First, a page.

The Smart City Expo World Congress in Barcelona is getting closer! Next week the Holland Pavilion will be filled with Dutch companies. One of them is the start-up RecyQ, working on the circular economy. We talked to Richard Severin.
How does RecyQ work?
Richard: ‘RecyQ makes more from waste by combining the hyperlocal bottom-up approach with technological possibilities. Our business is to get people to become more of waste problems and show them that waste separation is very useful. Together with our partners, amongst others the City of Amsterdam, we set up a zero waste platform for people in Amsterdam to separate waste more easily. People can separate paper, plastics, glass and textiles in our store or in containers. We measure the amount and in exchange people get a crypto token with which they can buy stuff in local stores. Besides that, we show people through our app how much CO2 they saved. We do not only make sure there is less waste, we also transform waste into new products. For local communities, we are closing the loop of raw materials.’
How do residents react?
‘The responses we get from citizens are very positive. People see the future of sustainability happening in their neighbourhoods. We show people how to contribute to a better world and tackle climate change hands on. It makes the circular economy more visible to residents. Of course, not everybody is willing to join us, but we focus on the people who are open to our ideas and care about the planet we leave behind to our children. They will tell their neighbours about it. This way we get a lot of positive attention! And of course it helps that people get a reward for separating waste, especially for those in a less fortune financial position.’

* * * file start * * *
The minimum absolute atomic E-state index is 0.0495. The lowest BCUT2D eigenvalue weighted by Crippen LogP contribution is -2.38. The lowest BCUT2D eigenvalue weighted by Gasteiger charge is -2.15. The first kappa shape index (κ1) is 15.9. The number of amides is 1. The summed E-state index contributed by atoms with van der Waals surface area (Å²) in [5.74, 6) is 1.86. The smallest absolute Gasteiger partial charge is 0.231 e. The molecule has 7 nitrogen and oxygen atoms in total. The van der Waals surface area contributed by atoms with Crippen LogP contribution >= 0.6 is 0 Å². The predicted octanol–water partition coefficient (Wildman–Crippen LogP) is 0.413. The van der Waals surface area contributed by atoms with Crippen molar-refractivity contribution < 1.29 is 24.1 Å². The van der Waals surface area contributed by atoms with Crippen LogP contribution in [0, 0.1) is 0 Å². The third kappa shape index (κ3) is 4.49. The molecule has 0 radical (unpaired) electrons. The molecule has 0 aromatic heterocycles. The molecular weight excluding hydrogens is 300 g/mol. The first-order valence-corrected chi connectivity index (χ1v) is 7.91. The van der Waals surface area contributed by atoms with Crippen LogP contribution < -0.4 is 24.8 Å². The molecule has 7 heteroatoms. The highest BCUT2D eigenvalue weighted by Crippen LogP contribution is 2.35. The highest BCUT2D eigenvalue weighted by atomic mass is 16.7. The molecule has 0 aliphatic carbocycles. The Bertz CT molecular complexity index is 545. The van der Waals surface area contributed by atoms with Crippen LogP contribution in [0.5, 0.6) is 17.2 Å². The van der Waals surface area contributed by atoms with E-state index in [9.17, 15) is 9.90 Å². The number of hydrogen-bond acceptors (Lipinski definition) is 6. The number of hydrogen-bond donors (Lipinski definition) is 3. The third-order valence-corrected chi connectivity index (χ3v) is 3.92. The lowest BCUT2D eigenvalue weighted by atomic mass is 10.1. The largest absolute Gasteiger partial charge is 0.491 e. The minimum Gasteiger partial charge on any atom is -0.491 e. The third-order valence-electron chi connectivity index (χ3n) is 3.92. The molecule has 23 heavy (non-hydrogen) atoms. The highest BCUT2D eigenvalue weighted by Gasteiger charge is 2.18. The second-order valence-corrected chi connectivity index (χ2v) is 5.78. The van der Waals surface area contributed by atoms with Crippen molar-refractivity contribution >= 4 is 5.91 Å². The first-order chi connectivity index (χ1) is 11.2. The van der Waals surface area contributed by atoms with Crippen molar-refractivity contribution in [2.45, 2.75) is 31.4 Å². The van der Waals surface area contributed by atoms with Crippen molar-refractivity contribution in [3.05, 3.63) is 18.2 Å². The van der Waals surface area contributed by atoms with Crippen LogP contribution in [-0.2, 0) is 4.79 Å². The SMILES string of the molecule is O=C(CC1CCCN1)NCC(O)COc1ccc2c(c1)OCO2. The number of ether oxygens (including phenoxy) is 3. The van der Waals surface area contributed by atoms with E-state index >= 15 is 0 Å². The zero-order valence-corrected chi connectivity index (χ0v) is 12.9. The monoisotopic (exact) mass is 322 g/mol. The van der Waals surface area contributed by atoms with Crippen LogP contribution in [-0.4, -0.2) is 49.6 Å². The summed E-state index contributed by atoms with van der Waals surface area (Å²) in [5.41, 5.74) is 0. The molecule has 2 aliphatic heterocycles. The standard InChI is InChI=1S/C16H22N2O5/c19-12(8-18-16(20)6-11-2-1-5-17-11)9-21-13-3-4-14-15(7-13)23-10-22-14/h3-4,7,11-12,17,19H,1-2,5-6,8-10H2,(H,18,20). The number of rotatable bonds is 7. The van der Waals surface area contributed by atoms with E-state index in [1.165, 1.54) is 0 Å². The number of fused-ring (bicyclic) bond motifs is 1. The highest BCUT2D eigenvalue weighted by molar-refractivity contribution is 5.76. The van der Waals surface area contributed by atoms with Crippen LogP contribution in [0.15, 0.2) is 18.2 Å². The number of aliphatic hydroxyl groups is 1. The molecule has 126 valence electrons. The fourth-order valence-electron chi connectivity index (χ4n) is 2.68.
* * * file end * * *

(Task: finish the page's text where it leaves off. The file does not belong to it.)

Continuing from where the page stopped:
Do you have any plans to scale up?
‘Yes, it is very important to show other countries and cities the value case for combining waste separation and reusing materials with smart city technology! We were asked by a few parties to investigate whether our waste management and recycling project could work in the rest of the world as well. We already presented in New York City and at the Asian Development Bank. We are thinking of setting up feasibility studies for other cities. Then cities can choose which parts of our zero waste menu they want to take into development. In the Netherlands we already did such a study for Amsterdam Zuidoost, resulting in the venture Zero Waste Zuidoost and there are some opportunities in other Dutch cities. These are the bigger urban cities in the Netherlands because in the smaller areas the waste and recycling problem is not as big. The Netherlands ranks top 5 in Europe when it comes to waste separation, but bigger cities are not doing so well. Scaling up for us is also part of the reason why we are going to Barcelona!’
Want to meet Richard Severin in Barcelona? Join us at the Holland Pavilion in Hall 2!